Author Topic: Oh no no no no no no!  (Read 7135 times)

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BeagleMommy

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Re: Oh no no no no no no!
« Reply #15 on: February 11, 2013, 03:28:55 PM »
Please don't let my DS see this.

Sharnita

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Re: Oh no no no no no no!
« Reply #16 on: February 11, 2013, 05:51:55 PM »
WillyNilly, as far as it speaking to our economic system, I think it also speaks to the changing reality that young people face.  Yeas young people used to be able to save money for a car - and yes, some still do.  But the fact also is that when my dad graduated from high school there were a lot of young people who could get a job in the auto plants making good money with a high school diploma.  At 18 they were making good wages and that money could go to a car, house, etc.  Those going to college could work, maybe take out loans, etc and pay their way.  Maybe if they were lucky their parents would help or even pay for it.

Now, the job market stinks.  Even people with degrees can't always find a job.  Factories are closing and/or pink slipping people.  The prospects for an 18 year old to make a good wage are not that great.  College costs are astronomical and continue to skyrocket which means that many who do go have staggering debt for years and years.

WillyNilly

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Re: Oh no no no no no no!
« Reply #17 on: February 11, 2013, 06:40:52 PM »
^ while I don't doubt that... it took me 7 years to save for a car.  I literally saved my birthday money, my x-mas money, any odd job money, my HS graduation money, etc into a savings account for years. It was often $10 or $25 increments. And the car I bought was over 10 years old, 3 colors and 'special' in all sorts of not so happy ways.

I just don't see people today saving long term, or being willing to buy used, as much as in the past.  I'm in my 30's, so yes I grew up in an economically healthy time, but I didn't get some great job straight out of high school, nor did my parents let me work more then 6 hours a week while in HS, so it wasn't a big economic boom for me.

Sure times change.  Lots of things have changed in culture, some for good, some for bad, and many neutral.  But I really just don't see the savings and working towards goals going on as much anymore.  In fact the NY Times just wrote an article yesterday about how despite skyrocketing tuition prices, people putting off college for a year or 3 to save and then working their way through college is a dying tradition; People just take out loans these days. Its all part of an increasingly 'instant gratification' culture where debt is so free flowing, saving money towards an economic goal is lost practice.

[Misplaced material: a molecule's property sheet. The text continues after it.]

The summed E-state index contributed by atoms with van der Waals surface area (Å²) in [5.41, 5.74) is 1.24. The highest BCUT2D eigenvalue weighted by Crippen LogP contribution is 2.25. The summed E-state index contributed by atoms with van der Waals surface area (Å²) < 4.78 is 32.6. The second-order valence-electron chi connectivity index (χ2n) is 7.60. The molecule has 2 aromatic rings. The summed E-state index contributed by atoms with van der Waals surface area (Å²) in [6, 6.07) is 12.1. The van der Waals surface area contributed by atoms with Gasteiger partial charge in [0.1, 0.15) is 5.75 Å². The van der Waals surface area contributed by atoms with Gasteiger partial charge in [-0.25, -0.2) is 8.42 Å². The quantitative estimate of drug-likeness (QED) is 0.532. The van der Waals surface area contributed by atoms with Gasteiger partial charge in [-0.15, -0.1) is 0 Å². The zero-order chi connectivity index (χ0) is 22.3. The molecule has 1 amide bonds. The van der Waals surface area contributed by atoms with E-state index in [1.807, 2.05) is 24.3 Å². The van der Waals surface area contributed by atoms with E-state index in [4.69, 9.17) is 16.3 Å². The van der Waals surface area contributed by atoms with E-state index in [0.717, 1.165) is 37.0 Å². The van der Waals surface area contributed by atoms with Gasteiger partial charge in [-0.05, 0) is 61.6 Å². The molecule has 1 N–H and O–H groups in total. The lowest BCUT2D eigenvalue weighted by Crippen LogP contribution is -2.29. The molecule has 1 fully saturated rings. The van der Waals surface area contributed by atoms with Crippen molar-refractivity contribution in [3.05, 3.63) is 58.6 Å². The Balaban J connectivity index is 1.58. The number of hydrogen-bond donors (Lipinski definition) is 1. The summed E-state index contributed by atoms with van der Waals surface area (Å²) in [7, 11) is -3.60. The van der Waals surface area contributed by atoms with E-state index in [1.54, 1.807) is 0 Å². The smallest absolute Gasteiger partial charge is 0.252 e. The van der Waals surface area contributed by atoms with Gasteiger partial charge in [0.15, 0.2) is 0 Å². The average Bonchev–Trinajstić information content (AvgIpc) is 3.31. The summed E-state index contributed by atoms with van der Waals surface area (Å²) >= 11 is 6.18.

Because really that's what this type of registry is - a for-a-fee savings plan.  People after all could send their gift in the form of a check directly to the prospective car owner... but would that person have the discipline to actually save it, along with any other money gifts or windfalls? And would they be willing to buy a used car with their savings.  The Dart starts at $16k - I recently purchased a used vehicle for less then half that... a used vehicle with a better Consumer Reports rating even used then the Dart has brand spanking new.

Young people might be facing a tough economic realty in the form of a bad job market, but there are a lot of personal choices influencing things as well.

Danika

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Re: Oh no no no no no no!
« Reply #18 on: February 11, 2013, 07:21:46 PM »
^^^
POD to what WillyNilly said  ;)

I'm about to go pick up my 17-year-old economy car at the shop. I just spent thousands on it replacing brakes, part of the transmission, etc. It has nearly 200,000 miles on it. But I haven't had a car payment in over a decade. This costs less in insurance. I'm not turning any heads driving this old relic in our nice neighborhood. In fact, when I drive it after midnight, I frequently get pulled over by cops until they see my face and demeanor because they think I look suspicious in this part of town with a car like that (although the paint job and interior are immaculate - as comical as if you were to see a brand new looking Pinto). But making my mortgage on time and paying my bills is more important to me than my pride in showing off a fancy car.

Virg

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Re: Oh no no no no no no!
« Reply #19 on: February 12, 2013, 01:20:23 PM »
WillyNilly wrote: